We do grocery shopping strategically, up and down aisles instead of in a zigzag fashion. I clean the house strategically, starting from my room to my office so I can toss the rags because the washer is on the way. We strategize when we want to see the sights in a new city, so we don’t waste time.
So yes, I tend to do things intentionally, most especially in times of crisis. During the aftermath of my divorce, I tackled the paperwork, made lists, made a gazillion phone calls, analyzed my debt and prioritized tasks.
Those dark years taught me a lot about myself:
- That I like having a plan in place.
- That I love making lists.
- After a good night’s sleep, I can tackle almost anything.
- Bad days do go away eventually. (Sometimes there are long spells but they go away too.)
- There’s a lesson or two to be learned ALWAYS.
So when I get asked how I survived those bleak, trying times, I say I had a strategy. Many strategies actually, except that I didn’t think of them as such at that time. Who does when you’re just trying to go day by day to put food on the table?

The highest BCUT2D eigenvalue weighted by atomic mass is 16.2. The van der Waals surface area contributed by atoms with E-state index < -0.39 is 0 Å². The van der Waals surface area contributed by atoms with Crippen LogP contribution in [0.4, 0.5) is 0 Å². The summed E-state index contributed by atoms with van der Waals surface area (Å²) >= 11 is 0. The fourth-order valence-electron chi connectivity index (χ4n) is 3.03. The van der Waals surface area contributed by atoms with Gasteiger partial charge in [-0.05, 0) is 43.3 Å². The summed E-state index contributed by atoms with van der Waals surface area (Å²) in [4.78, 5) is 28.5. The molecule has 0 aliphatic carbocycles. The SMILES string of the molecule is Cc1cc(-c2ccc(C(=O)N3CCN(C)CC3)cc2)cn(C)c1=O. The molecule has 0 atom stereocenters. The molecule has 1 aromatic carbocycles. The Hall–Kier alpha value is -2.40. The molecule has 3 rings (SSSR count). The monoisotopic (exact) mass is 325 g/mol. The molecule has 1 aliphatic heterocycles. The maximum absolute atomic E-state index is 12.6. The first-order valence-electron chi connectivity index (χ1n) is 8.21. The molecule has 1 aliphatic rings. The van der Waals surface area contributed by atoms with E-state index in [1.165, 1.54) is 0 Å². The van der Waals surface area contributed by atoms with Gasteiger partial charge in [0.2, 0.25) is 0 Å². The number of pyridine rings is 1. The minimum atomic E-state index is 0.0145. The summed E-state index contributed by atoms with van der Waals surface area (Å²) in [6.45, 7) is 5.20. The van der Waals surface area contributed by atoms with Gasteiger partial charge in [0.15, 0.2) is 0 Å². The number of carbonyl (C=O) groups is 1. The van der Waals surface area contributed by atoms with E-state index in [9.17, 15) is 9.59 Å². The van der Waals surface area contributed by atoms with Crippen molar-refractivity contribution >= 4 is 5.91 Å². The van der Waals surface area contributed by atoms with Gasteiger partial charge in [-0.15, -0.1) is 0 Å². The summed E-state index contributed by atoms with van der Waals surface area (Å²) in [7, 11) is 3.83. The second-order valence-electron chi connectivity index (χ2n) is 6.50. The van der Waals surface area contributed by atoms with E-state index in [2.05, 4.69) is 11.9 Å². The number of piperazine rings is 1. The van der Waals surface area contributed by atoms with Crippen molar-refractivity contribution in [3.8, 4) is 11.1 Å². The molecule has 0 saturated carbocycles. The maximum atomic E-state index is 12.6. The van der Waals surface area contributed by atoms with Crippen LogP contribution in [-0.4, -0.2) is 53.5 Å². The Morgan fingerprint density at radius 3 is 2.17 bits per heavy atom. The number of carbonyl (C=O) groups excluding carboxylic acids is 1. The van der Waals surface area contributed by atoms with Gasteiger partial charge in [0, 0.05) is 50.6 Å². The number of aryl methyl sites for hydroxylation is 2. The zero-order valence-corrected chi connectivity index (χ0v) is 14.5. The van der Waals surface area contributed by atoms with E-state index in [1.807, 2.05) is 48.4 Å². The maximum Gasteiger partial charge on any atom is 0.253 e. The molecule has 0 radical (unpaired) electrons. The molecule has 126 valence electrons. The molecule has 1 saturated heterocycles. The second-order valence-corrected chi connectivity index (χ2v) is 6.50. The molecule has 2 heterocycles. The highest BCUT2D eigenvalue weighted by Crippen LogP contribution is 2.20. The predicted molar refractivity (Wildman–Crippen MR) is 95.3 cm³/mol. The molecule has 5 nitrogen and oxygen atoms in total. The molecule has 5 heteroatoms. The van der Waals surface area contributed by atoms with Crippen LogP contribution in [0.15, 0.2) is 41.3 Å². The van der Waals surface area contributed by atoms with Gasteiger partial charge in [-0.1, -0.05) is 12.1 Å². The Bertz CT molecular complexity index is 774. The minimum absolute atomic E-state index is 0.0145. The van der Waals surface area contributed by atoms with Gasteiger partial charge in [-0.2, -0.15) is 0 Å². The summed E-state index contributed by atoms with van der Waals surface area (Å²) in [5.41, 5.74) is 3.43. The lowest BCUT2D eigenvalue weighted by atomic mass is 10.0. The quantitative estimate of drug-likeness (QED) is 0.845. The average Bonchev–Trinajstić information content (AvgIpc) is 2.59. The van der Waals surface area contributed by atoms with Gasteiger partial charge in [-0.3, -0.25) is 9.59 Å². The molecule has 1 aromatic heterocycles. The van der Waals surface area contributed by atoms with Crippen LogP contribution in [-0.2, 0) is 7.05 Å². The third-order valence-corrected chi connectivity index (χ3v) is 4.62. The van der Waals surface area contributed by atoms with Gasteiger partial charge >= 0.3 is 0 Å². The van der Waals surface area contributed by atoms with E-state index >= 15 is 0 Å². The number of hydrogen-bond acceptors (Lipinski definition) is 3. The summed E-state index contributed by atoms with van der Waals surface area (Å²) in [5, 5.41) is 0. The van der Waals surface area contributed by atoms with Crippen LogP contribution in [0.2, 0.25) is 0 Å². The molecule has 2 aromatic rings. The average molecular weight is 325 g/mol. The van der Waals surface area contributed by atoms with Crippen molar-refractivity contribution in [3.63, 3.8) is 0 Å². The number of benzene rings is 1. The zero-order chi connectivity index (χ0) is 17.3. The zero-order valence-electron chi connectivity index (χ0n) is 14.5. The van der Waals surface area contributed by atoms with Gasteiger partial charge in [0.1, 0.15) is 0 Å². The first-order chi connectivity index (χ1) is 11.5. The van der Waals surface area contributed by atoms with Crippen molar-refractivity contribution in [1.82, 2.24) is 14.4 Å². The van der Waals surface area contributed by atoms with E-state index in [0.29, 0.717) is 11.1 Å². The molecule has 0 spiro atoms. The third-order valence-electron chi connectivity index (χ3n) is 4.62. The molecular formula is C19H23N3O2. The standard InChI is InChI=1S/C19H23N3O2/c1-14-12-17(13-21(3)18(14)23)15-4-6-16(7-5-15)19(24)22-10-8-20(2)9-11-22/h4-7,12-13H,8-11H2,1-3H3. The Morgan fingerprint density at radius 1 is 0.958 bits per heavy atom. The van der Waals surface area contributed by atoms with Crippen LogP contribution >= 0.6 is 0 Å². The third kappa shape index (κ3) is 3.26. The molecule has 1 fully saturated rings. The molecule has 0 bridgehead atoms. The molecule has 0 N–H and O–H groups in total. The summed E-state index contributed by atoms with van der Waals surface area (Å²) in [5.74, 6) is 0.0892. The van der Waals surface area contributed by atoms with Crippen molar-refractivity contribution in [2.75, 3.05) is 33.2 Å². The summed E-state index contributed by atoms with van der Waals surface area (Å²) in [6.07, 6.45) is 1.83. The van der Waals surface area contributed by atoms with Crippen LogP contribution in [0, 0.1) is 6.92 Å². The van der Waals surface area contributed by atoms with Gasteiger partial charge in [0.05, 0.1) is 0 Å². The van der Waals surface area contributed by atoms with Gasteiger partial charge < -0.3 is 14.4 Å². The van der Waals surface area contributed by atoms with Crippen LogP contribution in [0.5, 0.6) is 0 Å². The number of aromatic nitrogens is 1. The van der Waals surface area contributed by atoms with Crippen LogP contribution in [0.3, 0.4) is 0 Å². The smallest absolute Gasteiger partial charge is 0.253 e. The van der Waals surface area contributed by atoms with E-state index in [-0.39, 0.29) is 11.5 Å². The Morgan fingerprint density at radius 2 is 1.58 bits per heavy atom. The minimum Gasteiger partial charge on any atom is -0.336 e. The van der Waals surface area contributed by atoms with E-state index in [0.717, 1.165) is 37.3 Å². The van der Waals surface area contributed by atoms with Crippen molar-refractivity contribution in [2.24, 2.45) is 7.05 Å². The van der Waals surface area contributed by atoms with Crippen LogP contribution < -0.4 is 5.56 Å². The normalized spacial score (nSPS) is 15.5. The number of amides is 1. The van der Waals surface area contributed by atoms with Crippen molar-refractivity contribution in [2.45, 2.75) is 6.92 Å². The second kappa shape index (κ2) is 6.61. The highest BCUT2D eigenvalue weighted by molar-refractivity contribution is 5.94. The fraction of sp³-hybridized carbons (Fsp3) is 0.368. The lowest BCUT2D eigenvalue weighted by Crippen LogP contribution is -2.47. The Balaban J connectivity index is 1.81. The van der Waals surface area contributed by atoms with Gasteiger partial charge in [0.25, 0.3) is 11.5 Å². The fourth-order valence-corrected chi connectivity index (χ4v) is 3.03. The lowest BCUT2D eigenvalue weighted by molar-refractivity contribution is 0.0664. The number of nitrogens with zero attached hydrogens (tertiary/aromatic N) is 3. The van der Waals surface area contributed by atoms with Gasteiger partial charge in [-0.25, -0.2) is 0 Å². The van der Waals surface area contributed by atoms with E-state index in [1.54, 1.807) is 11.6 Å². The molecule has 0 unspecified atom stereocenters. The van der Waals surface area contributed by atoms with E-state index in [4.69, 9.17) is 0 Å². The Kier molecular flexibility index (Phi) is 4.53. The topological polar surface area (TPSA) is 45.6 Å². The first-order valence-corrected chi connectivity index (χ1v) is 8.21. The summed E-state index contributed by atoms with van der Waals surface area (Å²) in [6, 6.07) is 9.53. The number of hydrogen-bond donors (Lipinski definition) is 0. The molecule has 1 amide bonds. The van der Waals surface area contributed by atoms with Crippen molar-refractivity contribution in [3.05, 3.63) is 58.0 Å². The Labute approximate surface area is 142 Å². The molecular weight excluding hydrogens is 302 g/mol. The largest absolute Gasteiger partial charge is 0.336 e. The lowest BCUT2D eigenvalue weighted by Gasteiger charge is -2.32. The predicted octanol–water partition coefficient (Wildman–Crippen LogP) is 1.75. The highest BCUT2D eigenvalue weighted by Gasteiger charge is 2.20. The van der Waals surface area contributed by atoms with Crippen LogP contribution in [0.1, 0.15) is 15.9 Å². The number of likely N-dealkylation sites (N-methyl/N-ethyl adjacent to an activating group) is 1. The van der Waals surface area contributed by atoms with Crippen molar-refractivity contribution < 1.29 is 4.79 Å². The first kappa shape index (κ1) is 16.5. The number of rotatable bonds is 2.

But that in itself was a strategy, I didn’t realize – wake up/make breakfast/bring kids to school/write/pick up kids/make dinner/write some more/go to bed/repeat. It was a coping strategy of sorts – the normalcy of it and the seemingly mundane routine led to healing apparently.
So fast forward almost five years later and here I am talking about money strategies. and all the tools I used to get to where I am now. Online. To a LIVE class.
If I was to leave my mark in this world, it is my hope that I taught someone (or a few) how to strategize, not just survive, but thrive.
If you want to learn more about my money strategies, join me next week:
I promise it’s worth your time!